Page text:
New Survey Exposes Threats to Free Speech on Campus
On Monday, Yale University’s William F. Buckley, Jr. Program released a national survey measuring U.S. college students’ attitudes towards free speech on campus. The results were troubling.
The 2015 Buckley Free Speech Survey, which was conducted by pollster McLaughlin & Associates, sheds light on how students view topics including the First Amendment, intellectual diversity, academic freedom, campus speech codes, political correctness, and trigger warnings.
At first glance, some of the findings seem to bode well for campus free speech. For example, 95 percent of the 800 college students surveyed said that campus free speech is important to them, and almost nine in ten (87 percent) agreed that there is educational value in listening to and understanding views and opinions that they may disagree with and are different from their own.
However, upon closer examination, the survey reveals some alarming insights into the anti-free speech mentality on college campuses today. Here are just a few of the highlights:
- Nearly one-third (32 percent) of students could not identify the First Amendment as the constitutional amendment that deals with free speech. 33 percent of those who correctly identified the First Amendment said that the First Amendment does not protect hate speech.
- More than half (51 percent) of students are in favor of their college or university having speech codes to regulate speech for students and faculty.
- 72 percent of students said they support disciplinary action against “any student or faculty member on campus who uses language that is considered racist, sexist, homophobic or otherwise offensive.”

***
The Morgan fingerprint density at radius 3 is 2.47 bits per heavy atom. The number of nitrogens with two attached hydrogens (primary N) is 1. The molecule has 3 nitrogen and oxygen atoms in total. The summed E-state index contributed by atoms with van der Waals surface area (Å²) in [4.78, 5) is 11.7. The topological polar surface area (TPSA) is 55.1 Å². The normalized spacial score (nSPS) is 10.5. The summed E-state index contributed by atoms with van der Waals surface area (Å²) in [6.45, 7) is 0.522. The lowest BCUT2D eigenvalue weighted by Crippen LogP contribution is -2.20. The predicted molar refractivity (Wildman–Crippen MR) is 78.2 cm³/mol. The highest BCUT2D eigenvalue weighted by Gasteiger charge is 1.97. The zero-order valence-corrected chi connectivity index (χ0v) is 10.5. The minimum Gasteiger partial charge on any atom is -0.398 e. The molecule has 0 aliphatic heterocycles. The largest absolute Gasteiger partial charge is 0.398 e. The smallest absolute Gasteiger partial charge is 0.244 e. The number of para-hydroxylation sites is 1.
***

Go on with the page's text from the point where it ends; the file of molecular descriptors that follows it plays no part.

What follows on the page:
- 49 percent of students said they have often felt intimidated to share beliefs that differ from their professors, and exactly half (50 percent) said they have often felt intimidated to share beliefs that differ from their classmates.
- 55 percent of students said they are aware of “trigger warnings,” and 76 percent of these students favor their professors using them.
- By a 52 to 42 percent margin, students believe that their institution should forbid people from speaking on campus who have a history of engaging in hate speech.
While these results are disconcerting, they are not surprising. Indeed, they illustrate many of the campus behaviors FIRE President and CEO Greg Lukianoff and best-selling author and social psychologist Jonathan Haidt recently critiqued in their cover story for The Atlantic, “The Coddling of the American Mind.”
You can check out the full results of The 2015 Buckley Free Speech Survey on McLaughlin & Associates’ website.
CORRECTION: An earlier version of this story incorrectly stated the survey was released yesterday. The release date was Monday, October 26. The Torch regrets the error.
Schools: Yale University